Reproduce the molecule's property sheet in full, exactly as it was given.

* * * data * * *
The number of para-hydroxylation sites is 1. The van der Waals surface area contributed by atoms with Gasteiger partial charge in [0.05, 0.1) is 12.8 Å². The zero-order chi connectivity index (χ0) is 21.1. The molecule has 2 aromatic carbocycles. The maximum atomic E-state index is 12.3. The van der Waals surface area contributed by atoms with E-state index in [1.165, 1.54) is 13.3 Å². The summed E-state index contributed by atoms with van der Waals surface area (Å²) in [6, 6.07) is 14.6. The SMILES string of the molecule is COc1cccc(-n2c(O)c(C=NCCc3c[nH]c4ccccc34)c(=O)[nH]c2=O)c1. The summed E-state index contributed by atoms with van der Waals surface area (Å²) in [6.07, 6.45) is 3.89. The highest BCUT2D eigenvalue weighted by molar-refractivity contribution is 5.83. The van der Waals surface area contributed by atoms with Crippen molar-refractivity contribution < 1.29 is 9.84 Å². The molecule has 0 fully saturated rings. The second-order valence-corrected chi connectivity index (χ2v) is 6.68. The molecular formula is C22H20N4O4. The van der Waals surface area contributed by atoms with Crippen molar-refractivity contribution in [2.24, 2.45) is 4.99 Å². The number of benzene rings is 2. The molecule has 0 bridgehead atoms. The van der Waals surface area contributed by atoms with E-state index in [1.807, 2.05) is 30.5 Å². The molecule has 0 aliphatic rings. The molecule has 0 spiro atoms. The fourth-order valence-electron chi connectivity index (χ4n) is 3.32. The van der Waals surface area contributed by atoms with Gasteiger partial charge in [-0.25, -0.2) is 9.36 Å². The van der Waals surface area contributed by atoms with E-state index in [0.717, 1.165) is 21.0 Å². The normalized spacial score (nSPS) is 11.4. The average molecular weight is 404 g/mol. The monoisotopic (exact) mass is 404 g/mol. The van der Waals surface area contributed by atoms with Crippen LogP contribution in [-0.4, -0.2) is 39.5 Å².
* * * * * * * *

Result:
The number of para-hydroxylation sites is 1. The van der Waals surface area contributed by atoms with Gasteiger partial charge in [0.05, 0.1) is 12.8 Å². The zero-order chi connectivity index (χ0) is 21.1. The molecule has 2 aromatic carbocycles. The maximum atomic E-state index is 12.3. The van der Waals surface area contributed by atoms with E-state index in [1.165, 1.54) is 13.3 Å². The summed E-state index contributed by atoms with van der Waals surface area (Å²) in [6, 6.07) is 14.6. The SMILES string of the molecule is COc1cccc(-n2c(O)c(C=NCCc3c[nH]c4ccccc34)c(=O)[nH]c2=O)c1. The summed E-state index contributed by atoms with van der Waals surface area (Å²) in [6.07, 6.45) is 3.89. The highest BCUT2D eigenvalue weighted by molar-refractivity contribution is 5.83. The van der Waals surface area contributed by atoms with Crippen molar-refractivity contribution < 1.29 is 9.84 Å². The molecule has 0 fully saturated rings. The second-order valence-corrected chi connectivity index (χ2v) is 6.68. The molecular formula is C22H20N4O4. The van der Waals surface area contributed by atoms with Crippen molar-refractivity contribution in [2.24, 2.45) is 4.99 Å². The number of benzene rings is 2. The molecule has 0 bridgehead atoms. The van der Waals surface area contributed by atoms with E-state index in [1.807, 2.05) is 30.5 Å². The molecule has 0 aliphatic rings. The molecule has 0 spiro atoms. The fourth-order valence-electron chi connectivity index (χ4n) is 3.32. The van der Waals surface area contributed by atoms with Gasteiger partial charge in [-0.25, -0.2) is 9.36 Å². The van der Waals surface area contributed by atoms with E-state index in [0.717, 1.165) is 21.0 Å². The normalized spacial score (nSPS) is 11.4. The average molecular weight is 404 g/mol. The monoisotopic (exact) mass is 404 g/mol. The van der Waals surface area contributed by atoms with Crippen LogP contribution in [-0.4, -0.2) is 39.5 Å².